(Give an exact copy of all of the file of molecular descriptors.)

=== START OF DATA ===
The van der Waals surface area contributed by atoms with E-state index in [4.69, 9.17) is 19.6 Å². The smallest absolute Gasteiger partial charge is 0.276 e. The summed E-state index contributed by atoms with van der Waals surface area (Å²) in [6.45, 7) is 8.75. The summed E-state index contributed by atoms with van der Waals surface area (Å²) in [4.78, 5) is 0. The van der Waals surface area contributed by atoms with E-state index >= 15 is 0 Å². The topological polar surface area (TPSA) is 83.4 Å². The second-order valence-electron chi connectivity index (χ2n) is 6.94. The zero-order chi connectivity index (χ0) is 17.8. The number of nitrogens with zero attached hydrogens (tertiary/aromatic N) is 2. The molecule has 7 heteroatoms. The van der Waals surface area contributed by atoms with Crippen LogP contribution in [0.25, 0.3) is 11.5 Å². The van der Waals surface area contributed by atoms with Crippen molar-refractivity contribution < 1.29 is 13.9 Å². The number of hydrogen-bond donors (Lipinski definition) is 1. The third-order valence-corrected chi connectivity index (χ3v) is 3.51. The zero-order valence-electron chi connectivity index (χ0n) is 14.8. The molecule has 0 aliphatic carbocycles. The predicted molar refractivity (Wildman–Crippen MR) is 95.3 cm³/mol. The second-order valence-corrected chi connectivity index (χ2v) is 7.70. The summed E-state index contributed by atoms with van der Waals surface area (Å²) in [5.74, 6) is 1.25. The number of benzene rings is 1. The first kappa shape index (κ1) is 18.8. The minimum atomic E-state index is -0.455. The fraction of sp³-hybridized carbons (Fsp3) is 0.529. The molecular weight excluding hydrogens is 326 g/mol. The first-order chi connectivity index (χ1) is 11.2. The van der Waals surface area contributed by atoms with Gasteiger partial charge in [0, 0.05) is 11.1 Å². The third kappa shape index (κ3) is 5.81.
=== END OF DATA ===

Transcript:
The van der Waals surface area contributed by atoms with E-state index in [4.69, 9.17) is 19.6 Å². The smallest absolute Gasteiger partial charge is 0.276 e. The summed E-state index contributed by atoms with van der Waals surface area (Å²) in [6.45, 7) is 8.75. The summed E-state index contributed by atoms with van der Waals surface area (Å²) in [4.78, 5) is 0. The van der Waals surface area contributed by atoms with E-state index >= 15 is 0 Å². The topological polar surface area (TPSA) is 83.4 Å². The second-order valence-electron chi connectivity index (χ2n) is 6.94. The zero-order chi connectivity index (χ0) is 17.8. The number of nitrogens with zero attached hydrogens (tertiary/aromatic N) is 2. The molecule has 7 heteroatoms. The van der Waals surface area contributed by atoms with Crippen LogP contribution in [0.25, 0.3) is 11.5 Å². The van der Waals surface area contributed by atoms with Crippen molar-refractivity contribution < 1.29 is 13.9 Å². The number of hydrogen-bond donors (Lipinski definition) is 1. The third-order valence-corrected chi connectivity index (χ3v) is 3.51. The zero-order valence-electron chi connectivity index (χ0n) is 14.8. The molecule has 0 aliphatic carbocycles. The predicted molar refractivity (Wildman–Crippen MR) is 95.3 cm³/mol. The second-order valence-corrected chi connectivity index (χ2v) is 7.70. The summed E-state index contributed by atoms with van der Waals surface area (Å²) in [5.74, 6) is 1.25. The number of benzene rings is 1. The first kappa shape index (κ1) is 18.8. The minimum atomic E-state index is -0.455. The fraction of sp³-hybridized carbons (Fsp3) is 0.529. The molecular weight excluding hydrogens is 326 g/mol. The first-order chi connectivity index (χ1) is 11.2. The van der Waals surface area contributed by atoms with Gasteiger partial charge in [0, 0.05) is 11.1 Å². The third kappa shape index (κ3) is 5.81.